Who said young people are not engaged with politics? Whoever it was clearly hasn’t attended a uni Politics in the Pub night in Canberra.
Clashing events at UC and the ANU last night attracted capacity crowds. The ANU Labor Club pub talk featuring Federal Leader of the Opposition Bill Shorten was a completely full house, with dozens of attendees standing or sitting on the floor once all the seats were taken.
The Uni of Canberra function across town was not quite as crowded, but there were only a handful of spare seats and everyone in the room was focused on the conversation between Deputy Labor Leader Tanya Plibersek, Member for Fraser Andrew Leigh and the pub-goers.
There’s an election in the air, and Shorten mentioned in his speech that this was the first of many such events in the lead-up to it.
We promised to choose a winner between the two events in our preview article The great ALP Politics in the Pub-off and having raced across town last night to spend half an hour each assessing the crowds and vibe, I’m probably the only person crazy enough to be able to do that.
On a simple headcount basis, there were around 160 people crammed into the Wig and Pen to about 100 in the event room at Zierholz. Points to ANU.
The fact that the UC event was held in a separate function room at Zierholz lost it some points too. It didn’t feel like Politics in the Pub. With the bar nowhere in sight it was more like a lecture hall. Don’t the students get enough of that during the day? I reckon Zierholz should host such events in the main bar in future. It was practically empty so they would be unlikely to lose trade over it. The vibe at the Shorten event was much more relaxed and intimate. Points to ANU.
While Member for Canberra Gai Brodtmann was on hand at Shorten’s event, she didn’t join him on the podium or answer questions and this was a good thing. Andrew Leigh sat next to Tanya Plibersek and was given equal footing, having his say on each question from the audience once she had completed her answers. The students weren’t there to see him and would have preferred to have the opportunity to put more questions to the Shadow Minister for Foreign Affairs and International Development, I reckon. Points to ANU.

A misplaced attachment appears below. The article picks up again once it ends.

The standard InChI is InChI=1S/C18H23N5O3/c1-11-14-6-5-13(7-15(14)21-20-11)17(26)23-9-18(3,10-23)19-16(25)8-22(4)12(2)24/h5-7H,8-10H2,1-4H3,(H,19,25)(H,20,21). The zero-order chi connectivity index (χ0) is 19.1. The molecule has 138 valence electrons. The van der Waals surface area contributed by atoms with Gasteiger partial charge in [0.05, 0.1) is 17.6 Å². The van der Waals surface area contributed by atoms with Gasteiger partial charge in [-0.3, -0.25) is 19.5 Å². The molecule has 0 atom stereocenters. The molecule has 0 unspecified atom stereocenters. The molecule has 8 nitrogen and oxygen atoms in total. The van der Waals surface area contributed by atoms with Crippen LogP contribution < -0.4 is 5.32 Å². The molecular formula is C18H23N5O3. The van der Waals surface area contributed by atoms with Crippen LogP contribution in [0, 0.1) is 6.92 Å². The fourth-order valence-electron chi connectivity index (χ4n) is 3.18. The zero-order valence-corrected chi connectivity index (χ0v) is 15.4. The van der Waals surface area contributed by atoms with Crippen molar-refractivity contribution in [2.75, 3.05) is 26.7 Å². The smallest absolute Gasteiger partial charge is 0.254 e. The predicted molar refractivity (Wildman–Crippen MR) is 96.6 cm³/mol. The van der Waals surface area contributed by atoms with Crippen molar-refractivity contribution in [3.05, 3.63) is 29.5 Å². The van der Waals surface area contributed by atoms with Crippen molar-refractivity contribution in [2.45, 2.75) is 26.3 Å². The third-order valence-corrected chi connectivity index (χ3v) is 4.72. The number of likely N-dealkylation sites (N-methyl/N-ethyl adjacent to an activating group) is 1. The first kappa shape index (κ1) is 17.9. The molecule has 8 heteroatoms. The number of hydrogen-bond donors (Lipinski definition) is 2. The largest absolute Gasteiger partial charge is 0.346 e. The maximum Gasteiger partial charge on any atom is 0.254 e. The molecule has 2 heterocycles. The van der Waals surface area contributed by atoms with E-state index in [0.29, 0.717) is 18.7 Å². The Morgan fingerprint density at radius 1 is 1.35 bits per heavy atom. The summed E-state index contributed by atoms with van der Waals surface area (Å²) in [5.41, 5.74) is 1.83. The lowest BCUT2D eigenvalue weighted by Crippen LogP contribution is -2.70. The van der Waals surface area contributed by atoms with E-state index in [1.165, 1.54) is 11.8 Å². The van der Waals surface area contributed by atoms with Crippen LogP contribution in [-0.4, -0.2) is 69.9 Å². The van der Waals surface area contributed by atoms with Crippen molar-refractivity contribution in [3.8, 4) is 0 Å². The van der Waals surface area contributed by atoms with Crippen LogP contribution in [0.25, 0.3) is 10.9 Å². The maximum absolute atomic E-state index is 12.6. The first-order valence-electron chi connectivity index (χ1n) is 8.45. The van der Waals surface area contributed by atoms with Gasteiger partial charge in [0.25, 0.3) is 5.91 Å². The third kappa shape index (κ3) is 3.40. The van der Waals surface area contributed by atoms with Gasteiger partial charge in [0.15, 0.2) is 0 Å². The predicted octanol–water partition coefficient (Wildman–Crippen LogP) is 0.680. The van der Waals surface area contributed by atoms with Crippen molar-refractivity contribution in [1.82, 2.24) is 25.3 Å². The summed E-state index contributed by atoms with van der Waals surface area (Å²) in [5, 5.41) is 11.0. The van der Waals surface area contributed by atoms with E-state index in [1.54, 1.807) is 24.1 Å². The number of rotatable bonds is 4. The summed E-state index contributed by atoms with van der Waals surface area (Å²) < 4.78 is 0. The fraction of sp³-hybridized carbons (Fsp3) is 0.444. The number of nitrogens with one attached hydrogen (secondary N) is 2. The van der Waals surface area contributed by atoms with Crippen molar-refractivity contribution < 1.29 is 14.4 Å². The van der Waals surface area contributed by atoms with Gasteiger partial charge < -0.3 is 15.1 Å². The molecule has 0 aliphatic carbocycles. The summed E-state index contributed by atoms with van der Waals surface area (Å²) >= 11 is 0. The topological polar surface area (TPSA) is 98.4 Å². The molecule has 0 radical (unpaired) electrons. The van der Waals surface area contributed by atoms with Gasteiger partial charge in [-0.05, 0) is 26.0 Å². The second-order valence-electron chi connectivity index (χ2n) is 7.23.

Plibersek completely avoided the emotive question about keeping asylum seekers who attempt to come by boat in offshore “concentration camps” to the frustration of the questioner and many others nodding furiously and calling hear, hear as he asked it. I’ll give the UC crowd some serious points here. They were more vocal and activist-like than the ANU attendees in their reactions to answers and in the questions they put. Which is not to say the ANU students didn’t ask tough questions. They also opened with a question about offshore detention, which Shorten answered more directly than his deputy across town. But they were more reserved and grown-up. Double points to UC.
But all in all, the ANU/ANU Labor Club/Wig and Pen/Shorten combination easily defeated the UC/UC Labor Club/Zierholz/Plibersek line-up.
Clichéd as this is going to sound, the real winner last night was us Canberrans, spoilt for choice in terms of access to beer and political leaders on a weeknight. Gotta love this city.